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DNS Resolver Cache Service

Windows 2000 includes a caching DNS resolver service, which is enabled by default. For troubleshooting purposes this service can be viewed, stopped, and started like any other Windows 2000 service. The caching resolver reduces DNS network traffic and speeds name resolution by providing a local cache for DNS queries.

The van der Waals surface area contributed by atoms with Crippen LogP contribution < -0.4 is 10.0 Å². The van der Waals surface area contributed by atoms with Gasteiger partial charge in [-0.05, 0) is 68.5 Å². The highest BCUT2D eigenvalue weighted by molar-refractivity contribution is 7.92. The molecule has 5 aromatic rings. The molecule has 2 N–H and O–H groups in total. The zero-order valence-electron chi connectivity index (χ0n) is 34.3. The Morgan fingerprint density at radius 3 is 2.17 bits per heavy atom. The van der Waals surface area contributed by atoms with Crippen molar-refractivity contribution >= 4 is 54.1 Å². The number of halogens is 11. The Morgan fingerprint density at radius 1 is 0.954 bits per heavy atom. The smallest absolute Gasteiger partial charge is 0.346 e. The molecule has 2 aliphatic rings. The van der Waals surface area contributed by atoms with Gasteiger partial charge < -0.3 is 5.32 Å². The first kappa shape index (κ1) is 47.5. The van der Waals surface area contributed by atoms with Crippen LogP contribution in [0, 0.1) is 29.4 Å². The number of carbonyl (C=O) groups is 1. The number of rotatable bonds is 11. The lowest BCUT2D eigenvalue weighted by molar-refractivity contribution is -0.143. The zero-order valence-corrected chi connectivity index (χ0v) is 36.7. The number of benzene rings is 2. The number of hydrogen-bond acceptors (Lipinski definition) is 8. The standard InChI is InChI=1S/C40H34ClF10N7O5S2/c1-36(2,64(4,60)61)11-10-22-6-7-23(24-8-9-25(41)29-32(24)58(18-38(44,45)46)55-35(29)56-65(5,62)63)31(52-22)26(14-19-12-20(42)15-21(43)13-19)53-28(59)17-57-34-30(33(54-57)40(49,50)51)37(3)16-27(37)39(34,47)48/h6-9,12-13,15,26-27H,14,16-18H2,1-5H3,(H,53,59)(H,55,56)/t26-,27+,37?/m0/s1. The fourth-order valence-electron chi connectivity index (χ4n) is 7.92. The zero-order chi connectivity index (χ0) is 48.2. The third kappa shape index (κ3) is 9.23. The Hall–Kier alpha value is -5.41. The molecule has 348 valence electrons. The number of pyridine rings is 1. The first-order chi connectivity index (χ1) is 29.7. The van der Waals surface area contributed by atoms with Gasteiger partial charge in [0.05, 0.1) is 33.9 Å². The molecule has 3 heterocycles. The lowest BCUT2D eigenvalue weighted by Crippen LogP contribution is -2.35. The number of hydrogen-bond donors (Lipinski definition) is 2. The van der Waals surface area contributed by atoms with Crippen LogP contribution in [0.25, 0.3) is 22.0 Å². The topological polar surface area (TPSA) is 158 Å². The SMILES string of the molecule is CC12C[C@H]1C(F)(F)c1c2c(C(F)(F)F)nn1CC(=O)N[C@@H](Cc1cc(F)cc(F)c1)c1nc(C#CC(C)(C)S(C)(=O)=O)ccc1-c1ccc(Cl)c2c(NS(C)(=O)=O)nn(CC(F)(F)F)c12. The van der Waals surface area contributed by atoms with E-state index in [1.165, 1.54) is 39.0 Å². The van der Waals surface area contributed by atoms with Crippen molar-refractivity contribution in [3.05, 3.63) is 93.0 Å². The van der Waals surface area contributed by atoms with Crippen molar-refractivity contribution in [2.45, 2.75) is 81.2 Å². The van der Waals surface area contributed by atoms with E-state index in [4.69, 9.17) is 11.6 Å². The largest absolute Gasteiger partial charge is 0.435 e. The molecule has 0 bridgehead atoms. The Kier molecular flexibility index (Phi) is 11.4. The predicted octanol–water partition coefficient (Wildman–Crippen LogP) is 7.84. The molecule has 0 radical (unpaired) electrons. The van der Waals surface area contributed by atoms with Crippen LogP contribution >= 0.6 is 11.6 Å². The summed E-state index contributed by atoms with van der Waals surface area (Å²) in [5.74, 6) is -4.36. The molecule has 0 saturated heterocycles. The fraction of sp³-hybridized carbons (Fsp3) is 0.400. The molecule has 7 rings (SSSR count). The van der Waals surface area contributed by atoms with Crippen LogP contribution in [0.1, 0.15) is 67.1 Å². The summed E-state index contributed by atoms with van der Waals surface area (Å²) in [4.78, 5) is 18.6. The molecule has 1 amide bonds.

Name query responses are cached for the TTL specified in the response (not to exceed the value specified in the MaxCacheEntryTtlLimit registry entry (HKLM\SYSTEM\CurrentControlSet\Services\Dnscache\Parameters)), and future queries are answered from cache when possible. DNS Resolver Cache Service supports negative caching. For example, if a query is made to a DNS for a particular host name and the response is negative, succeeding queries for the same name will be answered (negatively) from the cache for an amount of time equal to the value in the NegativeCacheTime registry entry (HKLM\SYSTEM\CurrentControlSet\Services\Dnscache\Parameters) (the default value is 300 seconds). Another example of negative caching is that if all DNS servers are queried and none are available, for an amount of time equal to the value in the NetFailureCacheTime registry entry (HKLM\SYSTEM\CurrentControlSet\Services\Dnscache\Parameters) (the default value is 30 seconds), all succeeding name queries fail instantly instead of timing out. This feature saves time for services that query the DNS during the boot process, especially when the client is booted from the network.

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